As a HS Football Coach for over 17 years I absolutely resent that statement. Yes, raw talent is there sometimes, but you know nothing about how many hours I spend promoting one Student-Athlete to various Colleges. This is along side the many hours spent on the field. I get paid next to nothing as I have a “Day Job”, so it not about the money. I have helped 100’s of young men find their way and only had 1 go to the NFL so far. I don’t do it for the accolades, but to suggest a HS Coach is not important in their habit forming years is outright wrong. I try to prepare these kids for life and yes, sell my Players to the right fit in the NCAA (D3, FBS and FCS). I am also honest with Scouts and later in life Players and College Programs recognize this and come back to have a look our program annually. I would even go so far as to say Pop Warner Coaches are equally important. After all, if they could not keep a potential player engaged; he may never have pursued the sport. The bottom line is without a foundation in HS they don’t get to College; no matter how naturally skilled they are.

  23. I didn’t get to choose where I was going to be stationed in the army, and I was getting paid a heck of a lot less than these guys. So I apologize if I am not very empathetic to them for not getting to choose where they will be making their millions.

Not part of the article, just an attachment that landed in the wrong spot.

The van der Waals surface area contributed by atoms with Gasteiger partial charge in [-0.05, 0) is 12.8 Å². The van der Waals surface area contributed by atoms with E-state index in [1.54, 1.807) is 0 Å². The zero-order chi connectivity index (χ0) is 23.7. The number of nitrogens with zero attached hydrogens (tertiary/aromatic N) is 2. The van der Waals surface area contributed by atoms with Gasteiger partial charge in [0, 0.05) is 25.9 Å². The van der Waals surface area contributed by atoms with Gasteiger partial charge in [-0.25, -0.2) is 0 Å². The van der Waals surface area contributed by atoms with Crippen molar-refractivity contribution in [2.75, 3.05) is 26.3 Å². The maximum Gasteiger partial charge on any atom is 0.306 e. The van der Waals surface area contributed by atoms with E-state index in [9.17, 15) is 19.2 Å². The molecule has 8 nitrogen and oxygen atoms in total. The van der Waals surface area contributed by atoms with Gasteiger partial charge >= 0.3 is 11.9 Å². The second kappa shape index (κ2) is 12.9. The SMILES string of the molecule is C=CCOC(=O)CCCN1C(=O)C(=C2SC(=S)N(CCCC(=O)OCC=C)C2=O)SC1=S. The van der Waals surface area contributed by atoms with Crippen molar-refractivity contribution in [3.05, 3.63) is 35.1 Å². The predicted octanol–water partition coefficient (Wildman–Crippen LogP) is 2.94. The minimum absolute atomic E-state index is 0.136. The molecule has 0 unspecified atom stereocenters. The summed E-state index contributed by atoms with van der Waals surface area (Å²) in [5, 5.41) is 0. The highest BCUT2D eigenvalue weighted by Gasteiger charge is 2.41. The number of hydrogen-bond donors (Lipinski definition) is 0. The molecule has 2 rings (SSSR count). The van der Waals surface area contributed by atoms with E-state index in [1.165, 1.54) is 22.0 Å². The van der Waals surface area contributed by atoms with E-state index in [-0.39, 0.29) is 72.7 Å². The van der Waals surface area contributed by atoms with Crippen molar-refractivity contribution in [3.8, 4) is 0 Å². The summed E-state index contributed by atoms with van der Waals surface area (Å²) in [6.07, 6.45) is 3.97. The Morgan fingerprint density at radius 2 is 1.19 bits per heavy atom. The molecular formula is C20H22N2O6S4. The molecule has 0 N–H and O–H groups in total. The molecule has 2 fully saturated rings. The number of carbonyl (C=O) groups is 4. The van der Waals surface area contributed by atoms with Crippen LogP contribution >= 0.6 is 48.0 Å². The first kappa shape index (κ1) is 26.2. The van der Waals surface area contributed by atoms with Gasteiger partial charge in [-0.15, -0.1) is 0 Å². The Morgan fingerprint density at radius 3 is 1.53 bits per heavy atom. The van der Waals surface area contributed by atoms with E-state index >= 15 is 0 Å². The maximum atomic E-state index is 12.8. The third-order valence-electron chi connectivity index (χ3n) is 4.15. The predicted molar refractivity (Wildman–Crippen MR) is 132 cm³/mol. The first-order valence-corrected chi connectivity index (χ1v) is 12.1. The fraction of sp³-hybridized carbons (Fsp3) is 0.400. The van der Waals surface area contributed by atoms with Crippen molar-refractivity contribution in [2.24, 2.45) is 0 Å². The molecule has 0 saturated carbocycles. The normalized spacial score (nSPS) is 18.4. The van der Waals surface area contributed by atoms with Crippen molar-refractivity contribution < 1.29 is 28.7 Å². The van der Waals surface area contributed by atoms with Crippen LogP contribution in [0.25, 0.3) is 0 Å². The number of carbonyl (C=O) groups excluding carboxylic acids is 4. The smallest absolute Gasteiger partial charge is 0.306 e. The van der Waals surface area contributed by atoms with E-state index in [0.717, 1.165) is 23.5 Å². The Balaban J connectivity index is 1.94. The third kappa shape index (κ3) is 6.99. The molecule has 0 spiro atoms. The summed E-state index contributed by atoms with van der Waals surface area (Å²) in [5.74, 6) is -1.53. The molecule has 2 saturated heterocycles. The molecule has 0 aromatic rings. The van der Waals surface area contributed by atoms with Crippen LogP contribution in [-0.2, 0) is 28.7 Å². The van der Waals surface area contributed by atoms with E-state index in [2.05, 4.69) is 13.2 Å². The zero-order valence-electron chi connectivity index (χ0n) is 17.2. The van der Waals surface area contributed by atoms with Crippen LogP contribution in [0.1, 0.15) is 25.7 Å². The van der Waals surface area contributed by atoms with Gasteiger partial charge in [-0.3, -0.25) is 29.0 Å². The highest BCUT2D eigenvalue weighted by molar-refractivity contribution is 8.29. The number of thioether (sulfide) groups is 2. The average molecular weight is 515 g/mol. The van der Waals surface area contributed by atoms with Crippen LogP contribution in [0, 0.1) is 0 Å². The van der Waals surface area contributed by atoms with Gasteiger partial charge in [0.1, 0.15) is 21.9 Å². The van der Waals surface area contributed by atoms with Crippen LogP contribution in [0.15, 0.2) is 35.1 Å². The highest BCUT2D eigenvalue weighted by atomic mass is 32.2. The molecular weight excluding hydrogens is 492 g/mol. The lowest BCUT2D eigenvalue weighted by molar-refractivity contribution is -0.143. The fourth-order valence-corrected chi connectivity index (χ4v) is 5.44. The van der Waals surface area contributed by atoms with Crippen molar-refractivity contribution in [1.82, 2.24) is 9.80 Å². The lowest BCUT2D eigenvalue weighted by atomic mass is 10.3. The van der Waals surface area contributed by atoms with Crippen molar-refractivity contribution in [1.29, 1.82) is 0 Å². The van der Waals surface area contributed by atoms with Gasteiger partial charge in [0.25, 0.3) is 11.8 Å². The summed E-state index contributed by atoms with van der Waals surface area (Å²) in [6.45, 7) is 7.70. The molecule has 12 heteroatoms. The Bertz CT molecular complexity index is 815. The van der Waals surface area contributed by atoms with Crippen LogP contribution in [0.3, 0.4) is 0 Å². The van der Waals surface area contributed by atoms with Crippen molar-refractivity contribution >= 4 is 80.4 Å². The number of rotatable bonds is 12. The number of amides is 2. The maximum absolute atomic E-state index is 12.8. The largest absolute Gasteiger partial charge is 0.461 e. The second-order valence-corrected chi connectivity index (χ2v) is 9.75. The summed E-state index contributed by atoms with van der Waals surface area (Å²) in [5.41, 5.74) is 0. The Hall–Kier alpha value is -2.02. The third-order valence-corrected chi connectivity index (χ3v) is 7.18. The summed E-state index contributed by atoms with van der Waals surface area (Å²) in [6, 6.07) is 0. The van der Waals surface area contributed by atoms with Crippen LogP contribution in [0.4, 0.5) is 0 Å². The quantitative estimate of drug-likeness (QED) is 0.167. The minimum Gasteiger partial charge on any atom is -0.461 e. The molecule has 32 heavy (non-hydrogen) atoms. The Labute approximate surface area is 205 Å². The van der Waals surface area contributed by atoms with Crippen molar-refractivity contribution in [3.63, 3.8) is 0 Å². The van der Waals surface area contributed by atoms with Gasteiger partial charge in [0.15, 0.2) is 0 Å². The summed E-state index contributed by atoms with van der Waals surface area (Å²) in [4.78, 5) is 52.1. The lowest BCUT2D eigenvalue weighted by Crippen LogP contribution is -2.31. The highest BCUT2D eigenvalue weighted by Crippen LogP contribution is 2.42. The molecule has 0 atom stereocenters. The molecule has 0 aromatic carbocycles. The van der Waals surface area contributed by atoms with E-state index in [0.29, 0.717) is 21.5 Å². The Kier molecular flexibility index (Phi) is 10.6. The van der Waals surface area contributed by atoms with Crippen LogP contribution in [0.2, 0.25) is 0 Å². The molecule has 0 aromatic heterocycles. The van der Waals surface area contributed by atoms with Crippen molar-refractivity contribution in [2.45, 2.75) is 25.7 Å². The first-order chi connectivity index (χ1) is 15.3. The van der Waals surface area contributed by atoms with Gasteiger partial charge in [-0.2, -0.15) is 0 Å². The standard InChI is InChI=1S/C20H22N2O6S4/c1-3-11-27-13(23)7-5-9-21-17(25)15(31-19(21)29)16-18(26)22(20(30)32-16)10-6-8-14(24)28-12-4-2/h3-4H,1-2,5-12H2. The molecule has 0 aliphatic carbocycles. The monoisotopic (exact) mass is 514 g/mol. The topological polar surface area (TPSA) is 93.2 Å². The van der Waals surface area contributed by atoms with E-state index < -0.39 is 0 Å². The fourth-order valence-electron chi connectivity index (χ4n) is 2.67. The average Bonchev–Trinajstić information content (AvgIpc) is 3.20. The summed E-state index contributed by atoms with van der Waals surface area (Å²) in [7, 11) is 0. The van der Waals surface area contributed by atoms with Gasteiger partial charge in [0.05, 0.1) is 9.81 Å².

24. I agree with onereasonableman, and disagree with the “American Way” comment in the article. Except during superheated economies (rare), where the buying power shifts to the employee, employees are generally selected by their employer, and not the other way around. Plus the NFL isn’t a normal employer. It is a serious privilege to work there which btw is not normal. You choose to join the NFL, it’s like joining the Navy (which I also thought of as a privilege). You get assigned – to a team or a command it makes no difference. If you don’t like it, you can always turn down a contract.

  25. WolfgangVomFramps says:
    February 22, 2018 at 1:52 pm
    This idea that “no one gets to chose their employer” is simply not based on fact.

    Employers compete for the most talented in many fields.

    Law, medicine, engineering — the list goes on.

    Top talents decide where to work.

    Regarding whether this is necessary — European football is a great example of the impact of the lack of a draft. “Big sides” get the best players. Is that good for the sport overall? It is a matter of perspective. Putting great players together on top sides like Barca or Bayern or PSG makes those sides fun to watch. I don’t think as many people who tune in to see Barca if they had Messi and then terrible midfielders.